TCF Center begins conversion to house 1,000 COVID-19 patients

Sarah Rahal
The Detroit News

Detroit — Halls that annually have showcased the city's auto show are being converted into a temporary hospital this week to accommodate an overflow of patients with the coronavirus. 

The U.S. Army Corps of Engineers began construction at the TCF Center on Tuesday to create a quarantined hospital setting with 1,000 beds as the pandemic spreads rapidly in the city.

The Corps will adapt more than 250,000 square feet of the center on two separate floors for the additional hospital beds and medical personnel stations.

Hospital cubicles are built in Hall C at TCF Center.

This year's auto show was scheduled for June 7-20 at the center was canceled for use as an overflow site for patients. The event will return in June 2021, organizers said last week.

Patients will be divided between the two floors based on the severity of their condition. Officials are designating 600 beds on the upper level for the most acute patients and 400 on the lower level for recovering patients, said Nick Zager, chief of the corps' alternate-care facility project office.

"We've been working nonstop for the past week to prepare for this," he said. "We're working with hours, not days like we typically do. It's more on the concept level right now, but it's very detailed once it's completed."

By Tuesday afternoon, 10-by-10-foot partitions for patient rooms were being assembled. Materials used to construct the semi-private rooms are plastic, which can easily be cleaned between patients.

For every 25 rooms, there is one nursing station near the center; more than three miles of electrical wiring are being installed, officials said.

Robert Baumgart, of Clinton Twp., installs stabilizers on top of cubicles that help hold the walls in place as GEMS Detroit Local 687 carpenters build help build a temporary hospital at TCF Center.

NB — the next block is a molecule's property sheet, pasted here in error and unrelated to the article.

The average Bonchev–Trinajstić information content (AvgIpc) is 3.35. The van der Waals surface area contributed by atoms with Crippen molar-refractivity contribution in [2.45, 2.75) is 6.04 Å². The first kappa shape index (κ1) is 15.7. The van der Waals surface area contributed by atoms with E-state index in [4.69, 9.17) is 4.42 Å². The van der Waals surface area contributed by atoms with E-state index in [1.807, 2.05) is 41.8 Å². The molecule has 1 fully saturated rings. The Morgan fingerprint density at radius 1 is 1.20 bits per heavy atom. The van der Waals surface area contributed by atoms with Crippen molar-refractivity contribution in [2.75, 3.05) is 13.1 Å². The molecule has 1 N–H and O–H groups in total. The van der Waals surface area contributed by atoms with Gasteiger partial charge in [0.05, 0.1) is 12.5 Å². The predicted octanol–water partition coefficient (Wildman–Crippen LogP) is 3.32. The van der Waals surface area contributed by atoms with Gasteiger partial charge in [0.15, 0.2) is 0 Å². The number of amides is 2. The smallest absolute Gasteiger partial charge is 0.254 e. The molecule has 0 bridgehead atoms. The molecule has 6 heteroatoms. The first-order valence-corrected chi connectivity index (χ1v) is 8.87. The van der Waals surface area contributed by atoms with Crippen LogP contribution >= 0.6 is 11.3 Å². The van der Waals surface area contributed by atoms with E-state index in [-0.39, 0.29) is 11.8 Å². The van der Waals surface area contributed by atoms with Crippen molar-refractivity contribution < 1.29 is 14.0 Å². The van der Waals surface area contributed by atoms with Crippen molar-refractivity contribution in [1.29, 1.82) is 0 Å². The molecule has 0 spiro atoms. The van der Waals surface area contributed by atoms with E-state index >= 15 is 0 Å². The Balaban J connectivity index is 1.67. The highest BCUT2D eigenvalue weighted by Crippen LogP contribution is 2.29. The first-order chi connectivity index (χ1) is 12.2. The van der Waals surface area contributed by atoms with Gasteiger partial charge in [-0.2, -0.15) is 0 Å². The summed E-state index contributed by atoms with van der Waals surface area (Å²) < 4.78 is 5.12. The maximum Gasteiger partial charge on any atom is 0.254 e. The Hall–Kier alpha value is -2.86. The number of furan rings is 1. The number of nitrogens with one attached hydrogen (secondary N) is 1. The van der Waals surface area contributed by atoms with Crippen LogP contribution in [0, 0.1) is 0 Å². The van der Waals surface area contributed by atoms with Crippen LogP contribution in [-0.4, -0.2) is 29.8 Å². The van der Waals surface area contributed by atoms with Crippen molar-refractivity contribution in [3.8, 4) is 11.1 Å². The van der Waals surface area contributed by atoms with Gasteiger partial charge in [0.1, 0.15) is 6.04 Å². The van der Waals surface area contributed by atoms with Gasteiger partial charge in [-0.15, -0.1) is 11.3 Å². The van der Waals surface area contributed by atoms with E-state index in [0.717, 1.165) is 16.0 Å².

Construction is expected to be completed by early next week, and health officials will begin furnishing the space and training staff. With the help of the National Guard and the Federal Emergency Management Agency, workers are moving ahead of schedule, Zager said.

"It's given me a lot of hope in how we can come together as a community, state, federal (level to) ... execute this for the state of Michigan," he said.

The Corps' biggest obstacle has been coordination while under pressure as the virus spreads rapidly and preparing for an unknown period of time, Zager said.

GEMS Detroit Local 687 carpenters, including, Paul Grode, right, of Northville, install stabilizers on top of cubicles that help hold walls in place as they build a temporary hospital at TCF Center.

The corps' Detroit District is working under FEMA at the direction of the state to assess a list of potential care facilities, including the Henry Ford Detroit Pistons Performance Center and two Wayne State University dormitories in Detroit.

Zager said the Corps is working with  the state's Emergency Operations Center in Lansing to prioritize the next sites.

Michigan has roughly 27,000 hospital beds, according to state data, but more than 18,000 were in use for illnesses other than COVID-19, according to a March 2 inventory. Updated numbers on statewide bed availability were not immediately available.

Men walk among the medical cubicles during the carpenter's shift change as GEMS Detroit Local 687 carpenters build a temporary hospital at TCF Center.

As of Tuesday afternoon, Michigan has 7,615 confirmed coronavirus cases overall, up 1,117 from Monday, and 259 total deaths, according to the state's Department of Health and Human Services.

Of the 75 new reported deaths, 70 of them, 93%, were in Macomb, Oakland and Wayne counties.

The Detroit Health Department reported nearly two dozen more COVID-19 deaths on Tuesday, pushing its total to 73. The state's largest city reported 2,086 confirmed cases of the virus, according to its own data.

The US Army Corps of Engineers Deployable Tactical Operations System vehicle is parked in front of the TCF Center.

Staff Writer Beth LeBlanc contributed.

Twitter: @SarahRahal_